As kids progress through elementary school, they learn more math concepts. One of the more challenging ones is multiplication. It’s the first concept where kids have to apply a variety of skills to solve one type of problem.
These skills require an understanding of place value, math facts, organization, and multi-step instructions. And meeting these demands can be harder for kids with learning and thinking differences.
If your child struggles with multiplication homework, creating an anchor chart for home could help. The visual reference can help your child reason and problem-solve. Plus, the charts are simple to make.
How to make an anchor chart
You might be asking, “OK, what’s an anchor chart?” It’s probably something you’ve seen before — at back-to-school night or at parent-teacher conferences.
Anchor charts are poster-size pages displayed around the classroom. A math anchor chart usually shows a single problem or concept that can help kids remember a skill or strategy.
There’s no need to make a giant anchor chart for your home. Using letter-size paper is fine. In my classroom, I often made individual anchor charts for kids to keep at their desks and take out as needed.
Here’s how to make one.
- On a piece of paper, write a multi-digit multiplication problem. For this example, let’s use 42 × 37, writing the 42 above the 37. It’s helpful to color-code the bottom numbers (for example, in red and blue), so it’s easier for your child to keep the numbers and steps in order.
- As in any two-digit multiplication problem, the bottom number in the ones place gets multiplied by both digits of the top number. In this case, the blue 7 is multiplied in the ones place, so the product is written in blue, too.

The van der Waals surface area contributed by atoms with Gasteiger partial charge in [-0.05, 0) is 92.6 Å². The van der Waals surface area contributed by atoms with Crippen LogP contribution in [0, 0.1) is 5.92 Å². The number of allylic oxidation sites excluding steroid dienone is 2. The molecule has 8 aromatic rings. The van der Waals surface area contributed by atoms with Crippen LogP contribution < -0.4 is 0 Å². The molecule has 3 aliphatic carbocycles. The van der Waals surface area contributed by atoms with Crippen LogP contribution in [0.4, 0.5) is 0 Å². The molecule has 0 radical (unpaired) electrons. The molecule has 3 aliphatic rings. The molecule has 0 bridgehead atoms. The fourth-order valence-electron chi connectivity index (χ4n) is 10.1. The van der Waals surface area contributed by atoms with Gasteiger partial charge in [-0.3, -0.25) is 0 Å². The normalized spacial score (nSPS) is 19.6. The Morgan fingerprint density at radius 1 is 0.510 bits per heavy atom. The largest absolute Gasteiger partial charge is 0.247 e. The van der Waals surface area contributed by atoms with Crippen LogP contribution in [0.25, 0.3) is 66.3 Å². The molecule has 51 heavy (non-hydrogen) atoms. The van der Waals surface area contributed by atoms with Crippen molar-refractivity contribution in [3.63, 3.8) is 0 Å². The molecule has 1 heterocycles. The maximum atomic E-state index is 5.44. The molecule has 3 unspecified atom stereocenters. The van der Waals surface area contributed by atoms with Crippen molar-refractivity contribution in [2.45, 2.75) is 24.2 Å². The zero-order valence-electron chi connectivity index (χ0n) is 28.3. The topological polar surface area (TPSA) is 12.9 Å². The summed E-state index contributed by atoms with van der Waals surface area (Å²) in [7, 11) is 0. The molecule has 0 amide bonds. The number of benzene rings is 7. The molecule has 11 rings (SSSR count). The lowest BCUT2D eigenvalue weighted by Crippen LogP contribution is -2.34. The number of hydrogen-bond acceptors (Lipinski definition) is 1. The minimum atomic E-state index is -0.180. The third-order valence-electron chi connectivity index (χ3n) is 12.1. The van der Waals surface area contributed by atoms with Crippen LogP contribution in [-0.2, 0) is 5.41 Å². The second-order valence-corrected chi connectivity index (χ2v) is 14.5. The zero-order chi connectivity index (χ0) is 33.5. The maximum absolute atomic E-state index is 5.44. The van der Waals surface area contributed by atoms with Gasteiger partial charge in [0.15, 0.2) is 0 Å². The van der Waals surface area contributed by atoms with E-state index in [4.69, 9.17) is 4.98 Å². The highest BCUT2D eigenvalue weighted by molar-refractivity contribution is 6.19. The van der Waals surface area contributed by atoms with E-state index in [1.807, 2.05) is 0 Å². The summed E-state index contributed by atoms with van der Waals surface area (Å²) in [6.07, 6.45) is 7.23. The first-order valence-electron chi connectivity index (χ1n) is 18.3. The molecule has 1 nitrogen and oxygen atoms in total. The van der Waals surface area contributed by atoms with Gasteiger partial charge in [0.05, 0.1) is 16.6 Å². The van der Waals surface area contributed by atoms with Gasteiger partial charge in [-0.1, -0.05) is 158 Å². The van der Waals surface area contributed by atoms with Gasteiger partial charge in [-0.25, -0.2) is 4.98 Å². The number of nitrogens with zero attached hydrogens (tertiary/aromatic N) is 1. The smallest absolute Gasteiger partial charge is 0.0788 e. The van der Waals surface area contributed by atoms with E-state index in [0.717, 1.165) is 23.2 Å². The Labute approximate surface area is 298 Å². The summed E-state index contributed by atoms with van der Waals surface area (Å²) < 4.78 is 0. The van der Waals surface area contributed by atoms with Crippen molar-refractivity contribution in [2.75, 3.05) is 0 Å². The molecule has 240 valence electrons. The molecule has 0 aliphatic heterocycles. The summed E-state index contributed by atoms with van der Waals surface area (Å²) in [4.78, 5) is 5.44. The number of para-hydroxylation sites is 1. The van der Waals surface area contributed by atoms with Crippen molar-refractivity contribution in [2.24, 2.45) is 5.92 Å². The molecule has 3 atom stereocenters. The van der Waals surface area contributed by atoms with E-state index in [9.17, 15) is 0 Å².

- Since the next step is to multiply in the tens column, put a green 0 in the ones column as a placeholder. Next, the red 3 is multiplied in the tens place and that product is written in red.
- After adding the two products together, the answer is written in black, or another color of choice.
The idea of an anchor chart is to show a visual model of the solved problem. That way your child has a road map to follow. It also helps to have graph paper and multiplication charts handy for multiplication homework.
Why graph paper and multiplication charts are key
Multiplication requires organizational skills. If one number is out of place, the whole answer will be wrong. For many students, lining up numbers can be a challenge. If your child has trouble with handwriting, graph paper can be a game-changer. It’s the “secret weapon” of math teachers.
Be sure to have plenty of graph paper at home. You can find free printable graph paper online. The half-inch grid size is best for solving math problems, because one number goes in each box. It’s that simple.
Learning multi-digit multiplication requires kids to know multiplication facts. In other words, they need to fully master times tables. When they don’t, it can be an obstacle to their success.
The good news is that you can print out multiplication charts for free on many websites. Make sure you print one that goes up to the 12’s. Keep the chart out during homework time. Not knowing math facts can slow down the process, but having a chart handy can help your child succeed.
Having the same learning tools at home that children find in the classroom can make a huge difference. Simple visuals like an anchor chart not only help with homework, but also promote success and independence.
Heidi Cohen is the founder of Core Complements, a South Orange, New Jersey–based educational support company that offers tutoring, parent consulting, and teacher development training. Previously, Cohen was a math and language arts teacher for several years. She is a member of the National Council of Teachers of Mathematics (NCTM) and the National Council of Teachers of English (NCTE).
See what kids in third, fourth, and fifth grade learn about multiplication. And learn a fun warm-up game to prime your child for math homework.
About the author
About the author
The Understood Team is made up of passionate writers and editors. Many of them have kids who learn and think differently.